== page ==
Trends in Antipsychotic Prescribing in Medicaid-Eligible Youth

Edelsohn, G. A.,
Karpov, I.,
Parthasarathy, M.,
Hutchison, S. L.,
Castelnovo, K.,
Ghuman, J.,
Schuster, J. M.
Year Published: 2017
Journal Article
Journal Name: 
Journal of the American Academy of Child and Adolescent Psychiatry
Volume: 56

Issue: 1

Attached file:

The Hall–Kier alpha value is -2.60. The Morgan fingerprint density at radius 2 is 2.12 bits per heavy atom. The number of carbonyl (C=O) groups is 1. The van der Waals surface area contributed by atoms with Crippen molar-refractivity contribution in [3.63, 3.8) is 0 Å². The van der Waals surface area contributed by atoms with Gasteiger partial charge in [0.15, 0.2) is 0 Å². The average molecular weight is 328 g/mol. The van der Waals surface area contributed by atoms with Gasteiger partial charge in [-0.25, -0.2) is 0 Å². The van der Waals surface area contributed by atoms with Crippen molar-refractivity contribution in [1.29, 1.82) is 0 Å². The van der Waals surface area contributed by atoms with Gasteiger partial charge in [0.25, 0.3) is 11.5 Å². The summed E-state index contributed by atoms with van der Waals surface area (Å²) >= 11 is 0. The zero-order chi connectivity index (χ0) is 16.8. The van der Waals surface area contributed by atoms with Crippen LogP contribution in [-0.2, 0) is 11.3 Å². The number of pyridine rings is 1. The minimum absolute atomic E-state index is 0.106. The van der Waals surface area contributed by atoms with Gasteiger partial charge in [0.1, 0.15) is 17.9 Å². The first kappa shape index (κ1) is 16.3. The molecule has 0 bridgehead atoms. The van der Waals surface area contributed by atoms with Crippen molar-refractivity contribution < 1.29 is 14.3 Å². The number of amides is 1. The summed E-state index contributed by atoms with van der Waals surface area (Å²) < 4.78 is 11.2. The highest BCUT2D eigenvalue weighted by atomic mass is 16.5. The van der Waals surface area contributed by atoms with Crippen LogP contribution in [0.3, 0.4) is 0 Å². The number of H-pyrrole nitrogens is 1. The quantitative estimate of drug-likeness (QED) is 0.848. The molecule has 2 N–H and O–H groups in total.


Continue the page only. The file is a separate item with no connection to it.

These authors examined trends in the use of antipsychotic medication among Medicaid-eligible youth aged 0 to 17 from 2008 to 2013, and the factors associated with this use. Demographic and clinical variables were derived from state eligibility data and service claims data from a behavioral health managed care organization (BHMCO). The overall trend in prevalence for antipsychotics for youth decreased from 49.52 per 1,000 members in 2008 to 30.54 in 2013. Although rates decreased for all age groups, the youngest children (0-5 years) had the largest decrease. Rates were higher for males compared to females regardless of age. Children with a diagnosis of attention-deficit/hyperactivity disorder were less likely to be prescribed antipsychotics than those with diagnoses of autism spectrum disorder, bipolar disorder, psychoses, or depression. The authors discuss the clinical, policy, and managed care implications of their findings. Modified Author Abstract.

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